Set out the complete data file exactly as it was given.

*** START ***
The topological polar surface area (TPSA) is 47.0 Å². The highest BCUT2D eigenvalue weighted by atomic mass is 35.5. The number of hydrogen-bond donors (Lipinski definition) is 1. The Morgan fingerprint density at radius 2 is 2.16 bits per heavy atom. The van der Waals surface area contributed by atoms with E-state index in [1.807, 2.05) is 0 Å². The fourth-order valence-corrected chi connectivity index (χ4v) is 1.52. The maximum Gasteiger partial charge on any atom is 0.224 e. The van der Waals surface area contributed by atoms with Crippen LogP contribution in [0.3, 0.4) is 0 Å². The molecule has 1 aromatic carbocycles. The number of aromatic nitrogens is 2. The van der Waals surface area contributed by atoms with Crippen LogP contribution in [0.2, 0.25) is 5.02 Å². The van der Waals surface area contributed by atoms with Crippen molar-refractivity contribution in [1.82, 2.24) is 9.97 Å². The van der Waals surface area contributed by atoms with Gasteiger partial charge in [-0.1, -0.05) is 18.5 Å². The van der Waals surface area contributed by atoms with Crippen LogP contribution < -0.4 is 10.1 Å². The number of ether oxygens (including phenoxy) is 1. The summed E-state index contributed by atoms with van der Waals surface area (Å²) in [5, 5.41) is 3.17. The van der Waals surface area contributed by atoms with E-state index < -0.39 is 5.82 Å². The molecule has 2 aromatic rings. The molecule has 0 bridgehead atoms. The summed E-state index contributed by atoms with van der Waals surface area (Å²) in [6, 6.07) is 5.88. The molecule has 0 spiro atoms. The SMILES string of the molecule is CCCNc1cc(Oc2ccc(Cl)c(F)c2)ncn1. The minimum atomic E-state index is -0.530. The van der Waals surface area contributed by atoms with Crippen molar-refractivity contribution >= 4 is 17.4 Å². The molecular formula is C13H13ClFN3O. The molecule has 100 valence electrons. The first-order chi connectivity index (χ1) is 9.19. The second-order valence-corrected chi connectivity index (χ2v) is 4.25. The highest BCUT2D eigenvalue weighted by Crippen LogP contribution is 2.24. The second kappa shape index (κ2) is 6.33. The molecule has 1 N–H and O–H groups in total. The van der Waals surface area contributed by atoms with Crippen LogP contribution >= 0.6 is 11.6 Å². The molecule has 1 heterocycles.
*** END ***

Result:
The topological polar surface area (TPSA) is 47.0 Å². The highest BCUT2D eigenvalue weighted by atomic mass is 35.5. The number of hydrogen-bond donors (Lipinski definition) is 1. The Morgan fingerprint density at radius 2 is 2.16 bits per heavy atom. The van der Waals surface area contributed by atoms with E-state index in [1.807, 2.05) is 0 Å². The fourth-order valence-corrected chi connectivity index (χ4v) is 1.52. The maximum Gasteiger partial charge on any atom is 0.224 e. The van der Waals surface area contributed by atoms with Crippen LogP contribution in [0.3, 0.4) is 0 Å². The molecule has 1 aromatic carbocycles. The number of aromatic nitrogens is 2. The van der Waals surface area contributed by atoms with Crippen LogP contribution in [0.2, 0.25) is 5.02 Å². The van der Waals surface area contributed by atoms with Crippen molar-refractivity contribution in [1.82, 2.24) is 9.97 Å². The van der Waals surface area contributed by atoms with Gasteiger partial charge in [-0.1, -0.05) is 18.5 Å². The van der Waals surface area contributed by atoms with Crippen LogP contribution < -0.4 is 10.1 Å². The number of ether oxygens (including phenoxy) is 1. The summed E-state index contributed by atoms with van der Waals surface area (Å²) in [5, 5.41) is 3.17. The van der Waals surface area contributed by atoms with E-state index < -0.39 is 5.82 Å². The molecule has 2 aromatic rings. The molecule has 0 bridgehead atoms. The summed E-state index contributed by atoms with van der Waals surface area (Å²) in [6, 6.07) is 5.88. The molecule has 0 spiro atoms. The SMILES string of the molecule is CCCNc1cc(Oc2ccc(Cl)c(F)c2)ncn1. The minimum atomic E-state index is -0.530. The van der Waals surface area contributed by atoms with Crippen molar-refractivity contribution >= 4 is 17.4 Å². The molecular formula is C13H13ClFN3O. The molecule has 100 valence electrons. The first-order chi connectivity index (χ1) is 9.19. The second-order valence-corrected chi connectivity index (χ2v) is 4.25. The highest BCUT2D eigenvalue weighted by Crippen LogP contribution is 2.24. The second kappa shape index (κ2) is 6.33. The molecule has 1 N–H and O–H groups in total. The van der Waals surface area contributed by atoms with Crippen LogP contribution >= 0.6 is 11.6 Å². The molecule has 1 heterocycles.